“Kipling, the supposed expert writer on India, showed a better understanding of the mind of the animals in the jungle than of the men in an Indian home or the marketplace.”
-K R Narayan, Indian author
In 1861 a son was born in Calcutta to a rich and influential Bengali family. The son was called Rabindranath. Four years later, hundreds of miles away from Calcutta, a son was born to a British family in Bombay (Mumbai); the son was named after the place where his parents first met- Rudyard.
“Mother of Cities to me,
For I was born in her gate,
Between the palms and the sea,
Where the world-end steamers wait.”
Rudyard Kipling on Bombay
Rabindranath belonged to Tagore family, which was quite influential in Bengal, both on social and political front.
India then was colony of British. Indians were considered to be an inferior race.
There was one section in Britain who believed that Indians (natives) benefited from British rule and any idea of freedom from British rule would be a disaster. So it was duty of British to punish people who propagated ideas of freedom or independence.
In India, one section of Indians believed that Indian society should get rid of social evils first, before demanding independence. They believed in reform of Indian society. Tagore family belonged to this category.
Rudyard Kipling believed in racial supremacy of British. He believed in status quo i.e. British as rulers and Indians as subjects. This reflects in his poems “White man’s Burden” and “Gunga Din”
Gunga Din is a bhisti (water carrier) in British army. He is abused by soldiers, but like loyal Indian subject, he tolerates all abuses and serves army with loyalty, finally lays down his life for solider. This makes him an “ideal Indian” in eyes of Rudyard Kipling.
Though I’ve belted you and flayed you,
By the living Gawd that made you,
You’re a better man than I am, Gunga Din!
-Gunga Din, Rudyard Kipling
Rudyard believed in myth of white race, his views were not very different from those of Hitler who believed in superiority of Germans.
For him Gunga Din, though loyal to British is “black faced” and “squigy nosed”
“Of all them black-faced crew
The finest man I knew
Was our regimental bhisti, Gunga Din.
He was “Din! Din! Din!
You limping lump o’ brick-dust, Gunga Din!
Hi! slippery hitherao!
Water, get it! Panee lao!
You squigy-nosed old idol, Gunga Din.”
-Gunga Din, Rudyard Kipling
When Americans conquered Philippines, he felt that white race will bring enlightenment to ignorant people of Philippines (“sullen people, half devil and half child”). In fact he felt that white race was doing natives of Asia and Africa a great favour by ruling them. He called it “White Man’s burden”.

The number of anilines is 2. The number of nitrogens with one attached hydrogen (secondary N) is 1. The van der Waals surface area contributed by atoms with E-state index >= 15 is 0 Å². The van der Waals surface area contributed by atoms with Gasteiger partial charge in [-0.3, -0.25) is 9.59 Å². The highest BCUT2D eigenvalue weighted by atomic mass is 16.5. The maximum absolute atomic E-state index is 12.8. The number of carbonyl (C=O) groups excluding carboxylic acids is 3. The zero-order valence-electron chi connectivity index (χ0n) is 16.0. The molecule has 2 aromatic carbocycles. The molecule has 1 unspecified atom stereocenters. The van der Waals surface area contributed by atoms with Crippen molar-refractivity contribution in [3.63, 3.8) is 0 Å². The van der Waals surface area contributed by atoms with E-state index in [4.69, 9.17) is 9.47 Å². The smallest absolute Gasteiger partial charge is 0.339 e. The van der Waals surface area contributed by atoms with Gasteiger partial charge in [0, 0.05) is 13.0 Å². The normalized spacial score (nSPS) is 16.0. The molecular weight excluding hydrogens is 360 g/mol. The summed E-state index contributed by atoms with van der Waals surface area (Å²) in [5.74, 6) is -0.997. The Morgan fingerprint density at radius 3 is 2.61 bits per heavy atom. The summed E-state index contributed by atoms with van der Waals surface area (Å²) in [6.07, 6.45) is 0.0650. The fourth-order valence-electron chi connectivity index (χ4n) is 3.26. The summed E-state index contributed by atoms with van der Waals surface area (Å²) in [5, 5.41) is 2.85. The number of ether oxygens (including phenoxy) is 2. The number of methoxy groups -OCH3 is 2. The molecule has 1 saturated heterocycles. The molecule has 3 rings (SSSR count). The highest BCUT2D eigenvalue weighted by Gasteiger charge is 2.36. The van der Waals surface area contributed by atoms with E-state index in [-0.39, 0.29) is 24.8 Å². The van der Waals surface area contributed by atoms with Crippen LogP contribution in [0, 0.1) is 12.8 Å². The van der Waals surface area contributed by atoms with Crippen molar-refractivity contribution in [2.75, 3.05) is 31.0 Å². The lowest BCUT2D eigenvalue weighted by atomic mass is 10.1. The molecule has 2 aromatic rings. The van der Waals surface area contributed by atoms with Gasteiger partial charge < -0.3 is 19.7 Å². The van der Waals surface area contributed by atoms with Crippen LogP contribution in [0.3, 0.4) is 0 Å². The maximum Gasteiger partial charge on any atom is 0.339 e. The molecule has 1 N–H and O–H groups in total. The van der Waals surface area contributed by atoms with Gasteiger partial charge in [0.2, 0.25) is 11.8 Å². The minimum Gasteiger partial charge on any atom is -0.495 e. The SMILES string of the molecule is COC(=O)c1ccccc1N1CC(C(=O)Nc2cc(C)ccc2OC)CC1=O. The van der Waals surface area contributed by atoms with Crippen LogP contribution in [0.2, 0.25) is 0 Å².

“Take up the White Man’s burden, Send forth the best ye breed
Go bind your sons to exile, to serve your captives’ need;
To wait in heavy harness, On fluttered folk and wild—
Your new-caught, sullen peoples, Half-devil and half-child”
-White Man’s Burden, Rudyard Kipling
In 1907, at the age of 41, Rudyard Kipling was awarded the Nobel Prize in Literature.
“He identified himself with the ruling power and not with the opposition… Kipling sold out to the British governing class, not financially but emotionally.”
-George Orwell on Rudyard Kipling
Six years later in 1913, Rabindranath Tagore won Nobel Prize in Literature; he was first non-European to win Noble Prize.
Unlike Rudyard Kipling, Rabindranath Tagore was a liberal and believed in equality.
“Where the mind is without fear and the head is held high;
Where knowledge is free;
Where the world has not been broken up into fragments
By narrow domestic walls”
-Rabindranath Tagore, Gitanjali
Difference of attitude could be seen in their reaction to Jallianwala Bagh massacre, where hundreds of unarmed Indians were shot by British soldiers just because they were protesting against British administration. Many died. The firing orders were given by General Dyer. This event was condemned by leaders in India and Britain. Even Winston Churchill condemned it. But Rudyard Kipling saw a “brave man” in General Dyer and paid tribute to him.
“A brave man who in the face of a great peril did his duty as he saw it”
-Rudyard Kipling on General Dyer
Reaction of Rabindranath Tagore different, he renounced his knighthood and protested against the massacre.
“The time has come when badges of honour make our shame glaring in the incongruous context of humiliation, and I for my part, wish to stand, shorn, of all special distinctions, by the side of those of my countrymen who, for their so called insignificance, are liable to suffer degradation not fit for human beings.”
-Rabindranath Tagore, renouncing his Knighthood.
“A great crime has been done in the name of law in the Punjab”.
Rabindranath Tagore was not just critical of British; he did not spare Gandhi during Bihar earthquake. Gandhi had called Bihar earthquake a punishment to upper castes for practicing untouchability. Tagore rebuked him for making such ignorant statement.